4

All,

In order to do some quick analysis using SQL spatial, I'd like to generate spatial objects using the STGeomFromText / ST_GeomFromText function.

With point data, I can do this by geocoding an address and using desktop GIS to give me the X/Y, which I then turn into a point using a syntax like this:

declare @xyPoint geometry;
set @xyPoint = geometry::STGeomFromText('Point(3175288.989  1711307.592)', 2232);

(This will create a temporary point geometry at the X,Y coordinates above in the 2232 (CO State Plane Central coordinate system)... I can then use the temporary point to drive distance calculations, etc.)

My question: is there a way to do something similar with a polygon: maybe draw a graphic in a desktop GIS map (ArcMap, QGIS, etc.), get the WKT from that graphic, which I can then use in a query to create a polygon object using the STGeomFromText function?

Basically, this is the opposite of the Quick Draw plugin for QGIS

2

I have a rough, buggy ArcMap AddIn that I regularly use for diagnostics: WKQuery

It's a 10.0 AddIn, but I use it 10.1 and 10.2 with no trouble (well, the same amount of trouble that I have in 10.0).

But the first 3 buttons will let you draw on the map and dump the WKT to a text box in a dockable window (last button in the toolbar):
enter image description here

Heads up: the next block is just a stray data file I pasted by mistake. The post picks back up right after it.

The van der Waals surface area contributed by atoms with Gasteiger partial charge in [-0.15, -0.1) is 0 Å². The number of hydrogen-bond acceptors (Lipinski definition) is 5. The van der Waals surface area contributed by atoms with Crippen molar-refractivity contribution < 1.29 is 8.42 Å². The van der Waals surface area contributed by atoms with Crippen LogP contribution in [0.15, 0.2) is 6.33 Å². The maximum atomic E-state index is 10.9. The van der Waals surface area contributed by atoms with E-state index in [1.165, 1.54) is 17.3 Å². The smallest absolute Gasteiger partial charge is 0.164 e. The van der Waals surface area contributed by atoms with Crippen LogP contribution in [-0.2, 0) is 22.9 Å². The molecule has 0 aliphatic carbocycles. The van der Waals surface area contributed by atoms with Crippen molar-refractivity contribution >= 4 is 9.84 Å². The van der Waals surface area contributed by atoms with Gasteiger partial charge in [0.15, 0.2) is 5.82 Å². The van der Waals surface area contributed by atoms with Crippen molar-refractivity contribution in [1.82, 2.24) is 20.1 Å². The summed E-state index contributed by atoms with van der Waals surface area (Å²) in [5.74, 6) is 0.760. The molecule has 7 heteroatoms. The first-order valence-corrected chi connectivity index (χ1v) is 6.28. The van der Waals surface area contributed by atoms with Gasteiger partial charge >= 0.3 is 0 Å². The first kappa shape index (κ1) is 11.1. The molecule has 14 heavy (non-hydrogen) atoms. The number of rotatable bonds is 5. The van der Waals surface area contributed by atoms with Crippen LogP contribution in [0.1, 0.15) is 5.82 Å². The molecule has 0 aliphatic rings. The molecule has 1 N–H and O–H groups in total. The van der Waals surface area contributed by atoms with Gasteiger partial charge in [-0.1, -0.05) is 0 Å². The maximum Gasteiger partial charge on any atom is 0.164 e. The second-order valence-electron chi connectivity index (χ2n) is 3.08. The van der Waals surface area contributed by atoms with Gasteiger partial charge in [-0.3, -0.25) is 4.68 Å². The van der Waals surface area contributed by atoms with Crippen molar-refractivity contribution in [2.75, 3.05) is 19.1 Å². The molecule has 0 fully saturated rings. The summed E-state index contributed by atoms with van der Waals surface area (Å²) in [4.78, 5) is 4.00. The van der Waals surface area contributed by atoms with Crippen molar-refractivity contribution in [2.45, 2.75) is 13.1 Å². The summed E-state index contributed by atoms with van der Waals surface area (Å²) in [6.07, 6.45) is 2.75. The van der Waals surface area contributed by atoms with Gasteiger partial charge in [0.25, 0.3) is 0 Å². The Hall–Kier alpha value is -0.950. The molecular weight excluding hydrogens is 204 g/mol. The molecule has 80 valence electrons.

Again, it's buggy and I'm in between textbox controls (because couldn't work out a clean way to use the Scintilla component in an AddIn).

And some of the credit for WKT piece goes to blah238 because I swapped out the WKT conversion to DnrGps_Wkt. But I also didn't read the license so I'm not sure if I'm breaking any rules--I apologize in advance if I broke the rules!

enter image description here

  • Jay - unfortunately I get an error: "No GUI components found in this Add-In. Add-In version does not match." I'm running ArcGIS 10.1 SP1... hmmm... – DPSSpatial Oct 24 '14 at 15:51
  • It was a 10.0 version but maybe I messed up the project. I just updated the AddIn version to 10.1 and recompiled. New link to a 10.1 version in this comment: dl.dropboxusercontent.com/u/1156285/util/WKQuery.esriAddIn – Jay Cummins Oct 24 '14 at 16:23
  • Ahhh that's it! Works like a charm... I love how you can set your data frame SRS and the tool will report the SRS of the dataframe... such great tool!!! Thank you Jay!!! – DPSSpatial Oct 24 '14 at 16:26
3